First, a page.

Obesity is a condition where an individual has an unhealthy amount of fat in the body and around vital organs. Extra fat in the body leads to unwanted effects of hormone production and growth factors that can raise the risk of several diseases, including cancer. It’s thought that more than 1 in 20 cancers in the UK are linked to being overweight or obese.

Research has shown that many types of cancers are more common in people who are overweight or obese, including cancers of the breast (in women after the menopause), bowel, womb, esophageal (food pipe), pancreatic, kidney, liver, upper stomach (gastric cardia), gallbladder, ovarian, thyroid, myeloma (a type of blood cancer), and meningioma (a type of brain tumor).

This list includes 2 of the most common types of cancer – breast and bowel cancers – and 3 of the hardest to treat – pancreatic, esophageal and gallbladder cancers.

A person is likely to become obese when his/her caloric intake is higher than the calorie burn through physical activity. The reasons for this imbalance are many and varied. From genetic make up to sedentary lives, environmental factors that may cause reduced caloric burning and current-world life style of long-hour desk jobs and few opportunities and time to exercise, have all contributed towards expanding waistlines and concurrent metabolic illnesses. Most people can reach and stay within healthy weight limits by eating a healthy, well-balanced diet and exercising regularly to keep active and fit.



Fat cells in the body are active in the sense that they produce hormones and proteins that are released in the bloodstream and transported around the body. These hormones and proteins affect many functions of the body, and any errors in this function can lead to cancer formation.

Fat cells also attract immune cells to the tissues, which release chemicals that cause long-lasting inflammation, which may in turn lead to cellular structure alteration, leading to cancerous changes.

Excess fat changes the levels of sex hormones like estrogen and testosterone in the body (these are fat-soluble hormones). Excessive production of these hormones is likely to lead to increase in reproductive system cancers such as breast, uterus, ovarian and testicular cancers.

Belly fat- fat that accumulates around the waist and gives you an apple shape, is also linked to bowel, kidney, esophageal, pancreatic and breast cancers.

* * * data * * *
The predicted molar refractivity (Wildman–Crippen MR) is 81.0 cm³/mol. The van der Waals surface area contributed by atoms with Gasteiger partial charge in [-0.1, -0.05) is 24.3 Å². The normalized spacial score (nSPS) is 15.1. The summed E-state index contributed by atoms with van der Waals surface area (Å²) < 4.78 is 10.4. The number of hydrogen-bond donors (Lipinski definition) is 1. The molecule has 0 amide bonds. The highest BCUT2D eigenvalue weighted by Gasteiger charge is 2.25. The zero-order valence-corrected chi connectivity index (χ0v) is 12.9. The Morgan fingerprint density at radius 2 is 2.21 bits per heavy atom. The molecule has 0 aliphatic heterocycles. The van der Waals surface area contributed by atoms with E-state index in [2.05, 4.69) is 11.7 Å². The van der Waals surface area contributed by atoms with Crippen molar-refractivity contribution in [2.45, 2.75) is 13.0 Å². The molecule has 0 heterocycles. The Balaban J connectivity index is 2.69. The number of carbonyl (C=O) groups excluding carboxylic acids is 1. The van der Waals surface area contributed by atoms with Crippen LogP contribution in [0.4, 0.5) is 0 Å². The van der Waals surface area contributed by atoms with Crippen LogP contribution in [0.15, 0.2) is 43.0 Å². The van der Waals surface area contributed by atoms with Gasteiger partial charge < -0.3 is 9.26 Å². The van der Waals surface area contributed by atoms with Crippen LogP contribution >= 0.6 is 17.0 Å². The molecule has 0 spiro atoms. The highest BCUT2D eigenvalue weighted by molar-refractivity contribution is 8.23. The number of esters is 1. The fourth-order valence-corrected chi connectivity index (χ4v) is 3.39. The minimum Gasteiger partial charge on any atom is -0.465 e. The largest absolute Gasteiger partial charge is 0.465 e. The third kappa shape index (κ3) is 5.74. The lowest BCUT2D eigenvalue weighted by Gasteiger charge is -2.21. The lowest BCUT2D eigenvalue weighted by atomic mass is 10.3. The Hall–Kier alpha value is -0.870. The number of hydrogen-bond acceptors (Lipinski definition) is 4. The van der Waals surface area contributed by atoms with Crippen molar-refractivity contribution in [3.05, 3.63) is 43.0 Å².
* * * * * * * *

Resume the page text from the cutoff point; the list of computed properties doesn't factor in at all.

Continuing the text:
If you are currently overweight or obese, it is best to start by taking steps to lose weight through nutrition and exercise. Aim to lose 5% to 10% of your body weight as your first goal. Although this amount may seem small, research shows that even losing 5% to 10% of your weight is beneficial. Most hospitals and health care organizations have professionals—such as dietitians—on staff who can provide weight management counseling and treatment.

Sometimes nutritional changes and increasing physical activity aren’t enough. But there are other steps you can take. The National Institutes of Health approach to obesity treatment includes:

A change in lifestyle behaviors. First, change behaviors to reduce the amount of food eaten and increase physical activity before considering other weight loss treatments. A registered dietitian, exercise physiologist, clinical psychologist, or doctor who specializes in weight loss can help.

Behavior change support. For many, being overweight or obese is more complex than simply eating too much and exercising too little. It’s important to get support when you are trying to lose weight. Most weight loss programs include sessions with a dietitian or weight loss specialist to help you make healthy lifestyle changes and stick with them over time.

Medications. Weight loss drugs are usually only recommended when a combination of diet, exercise, and behavior change support have not worked. Or, if you have other serious health conditions from being obese.

Surgery. Weight loss surgery, or bariatric surgery, is a term for a variety of procedures that make a person’s stomach smaller. This may be an option for people with a BMI of 40 or higher. Or, for those with a BMI of 35 or higher who have another serious health condition related to obesity.

Dr. Annie

Physician, mom and wife

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